Counterparty Contract Optimisation

Embracing AI in legal teams: A revolution, not a threat

Samhar Mahmoud
Head of Data Science

30 May 2024


For over a decade in the legal world, the narrative surrounding artificial intelligence (AI) and other advanced technologies has been one of cautious intrigue and, at other times, fear.

To some legal professionals, these innovations are the “big bad wolves” lurking in the shadows, with sharp teeth and an appetite for their jobs. And it’s easy to understand why. Lawyers have been singled out as an “endangered occupational species”, with many of their day-to-day tasks now ripe for automation.

Yet, a deeper examination reveals a more promising tale: technology is an enabler rather than a threat, offering legal professionals the chance to break free from time-consuming tasks and instead prioritise higher-value, more strategic work.

 

Big bad wolf or magic wand?

Despite concerns about AI’s reliability and adherence to confidentiality and ethical standards, its potential to revolutionise legal operations is immense. AI’s role in automating routine tasks — from legal research to predicting lawsuit outcomes — is already reshaping how lawyers work. For instance, predictive coding in e-discovery uses data sampling to efficiently identify relevant documents, substantially reducing time and labour costs.

Legal professionals spend countless hours drafting contracts, combing through documents to identify relevant clauses, terms and data, and manually inputting data into systems. These are tedious, time-consuming processes that leave little room for strategic thinking. This is compounded by the fact they are dealing with high volumes of contractual agreements that contain unstructured data, numerous schedules, annexes and amendments – for multiple clients, all within short timescales.

This is exactly where AI and Robotic Process Automation (RPA) step into the role of time and labour liberators. RPA can quickly and effectively automate repetitive tasks such as data entry, extraction, and document processing. Likezero leverages AI to enhance the accuracy of segmenting text and tables within legal documents, facilitating quicker and more precise analyses for legal professionals.

Large Language Models (LLMs) use statistical models to analyse vast amounts of data, learning patterns and connections between words. They can be used to identify relevant clauses in legal contracts, pinpointing and extracting necessary information from vast datasets, with high reliability. This technology then facilitates data transformation, converting extracted information into structured formats that are tailored to the needs of the user. With our AI assistant chatbot, clients will also be able to answer natural language questions about clauses and terms in contracts, speeding manual processes up even further.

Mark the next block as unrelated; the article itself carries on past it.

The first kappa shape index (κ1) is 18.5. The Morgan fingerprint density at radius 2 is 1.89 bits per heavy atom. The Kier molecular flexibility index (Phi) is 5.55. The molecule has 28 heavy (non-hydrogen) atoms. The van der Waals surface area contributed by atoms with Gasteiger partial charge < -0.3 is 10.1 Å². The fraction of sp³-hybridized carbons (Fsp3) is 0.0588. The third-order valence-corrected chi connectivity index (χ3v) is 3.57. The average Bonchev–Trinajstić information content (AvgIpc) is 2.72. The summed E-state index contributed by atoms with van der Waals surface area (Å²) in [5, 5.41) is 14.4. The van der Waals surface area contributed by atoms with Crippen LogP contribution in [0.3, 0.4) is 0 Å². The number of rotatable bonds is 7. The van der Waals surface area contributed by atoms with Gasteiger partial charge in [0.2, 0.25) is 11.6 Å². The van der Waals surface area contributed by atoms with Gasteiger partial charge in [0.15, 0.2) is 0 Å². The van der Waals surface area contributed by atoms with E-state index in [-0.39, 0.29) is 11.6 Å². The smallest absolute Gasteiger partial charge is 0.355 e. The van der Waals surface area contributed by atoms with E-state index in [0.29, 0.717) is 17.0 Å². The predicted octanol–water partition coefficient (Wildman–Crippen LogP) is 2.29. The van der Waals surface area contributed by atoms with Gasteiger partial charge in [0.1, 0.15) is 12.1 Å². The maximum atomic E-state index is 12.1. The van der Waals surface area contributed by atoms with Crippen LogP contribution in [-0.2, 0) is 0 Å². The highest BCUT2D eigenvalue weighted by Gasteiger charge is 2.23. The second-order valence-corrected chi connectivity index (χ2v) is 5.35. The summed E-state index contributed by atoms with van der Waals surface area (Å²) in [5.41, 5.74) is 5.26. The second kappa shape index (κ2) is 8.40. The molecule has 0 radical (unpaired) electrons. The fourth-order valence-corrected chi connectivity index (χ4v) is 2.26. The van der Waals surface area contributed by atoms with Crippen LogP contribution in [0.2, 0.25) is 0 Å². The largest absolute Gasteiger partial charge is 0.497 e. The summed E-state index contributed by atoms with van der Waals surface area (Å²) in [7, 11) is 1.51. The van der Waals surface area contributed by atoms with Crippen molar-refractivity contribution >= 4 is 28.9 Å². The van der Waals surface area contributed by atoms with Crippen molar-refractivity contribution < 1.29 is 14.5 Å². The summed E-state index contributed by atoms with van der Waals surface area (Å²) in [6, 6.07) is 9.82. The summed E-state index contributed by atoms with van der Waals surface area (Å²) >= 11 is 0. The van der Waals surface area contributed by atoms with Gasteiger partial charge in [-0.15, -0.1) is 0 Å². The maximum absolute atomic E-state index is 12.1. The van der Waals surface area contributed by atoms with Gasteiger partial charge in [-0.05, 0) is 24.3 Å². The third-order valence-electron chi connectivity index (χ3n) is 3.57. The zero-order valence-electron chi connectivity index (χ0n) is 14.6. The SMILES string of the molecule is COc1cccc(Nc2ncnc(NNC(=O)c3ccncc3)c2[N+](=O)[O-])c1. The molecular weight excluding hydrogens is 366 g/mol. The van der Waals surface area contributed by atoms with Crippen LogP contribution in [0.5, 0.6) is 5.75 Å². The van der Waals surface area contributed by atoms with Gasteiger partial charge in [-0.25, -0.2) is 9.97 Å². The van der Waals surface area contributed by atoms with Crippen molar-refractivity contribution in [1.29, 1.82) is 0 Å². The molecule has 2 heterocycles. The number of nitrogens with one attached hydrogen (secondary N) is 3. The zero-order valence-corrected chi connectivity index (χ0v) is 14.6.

Looking to the future, generative AI could be leveraged to create smart platforms for the live negotiation of legal contracts. This would include automated clause suggestions that align with the needs of parties, dynamic risk assessment as changes are made, historical data utilisation to provide insights and benchmarks, and version control and tracking. While this technology is still in its infancy, it has the potential to make the contract negotiation process even more efficient, transparent and effective.

Utilising AI, workflows are streamlined, saving time and effort and reducing risks of human error. Rather than putting jobs at risk, AI is instead like a magic wand, liberating the legal profession from mundane, time-intensive tasks, freeing up capacity to focus on more strategic and stimulating work.

 

Climbing the Skills Ladder

Rather than replacing professionals, the overall impact on the legal sector will be an enhancement of skills. As AI automates repetitive tasks, the work of legal professionals will increasingly be to focus on developing industry expertise, exercising judgement in complex matters, and optimising existing and future trading terms. This will enable them to stay ahead of the game and their competitors.

Humans tend to fear what they do not know or understand. But technology has already transformed the practice of law. Lawyers used typewriters before computers, and fax machines before email. Legal research, once conducted through extensive law libraries, has moved online with databases, and document management systems have replaced physical file storage. Each advancement has been transformative for legal professionals, and AI is the next frontier. We must embrace it, or risk being left behind.

 

An empowerment tool

In a nutshell, there is no big bad wolf lurking in the shadows. And even if there was one, all it would be devouring from legal professionals is their routine, error-prone tasks.

Whilst it’s no secret that advances in technologies like AI and RPA are likely to change the day-to-day role of a lawyer, they are enablers, not threats, to the profession. They enable the more effective use of time, and allow lawyers to hone more productive and sector-specific skills.

The AI revolution is not about replacing human expertise, but augmenting it, empowering legal professionals to focus on complex problem-solving, informed decision-making and driving meaningful change.

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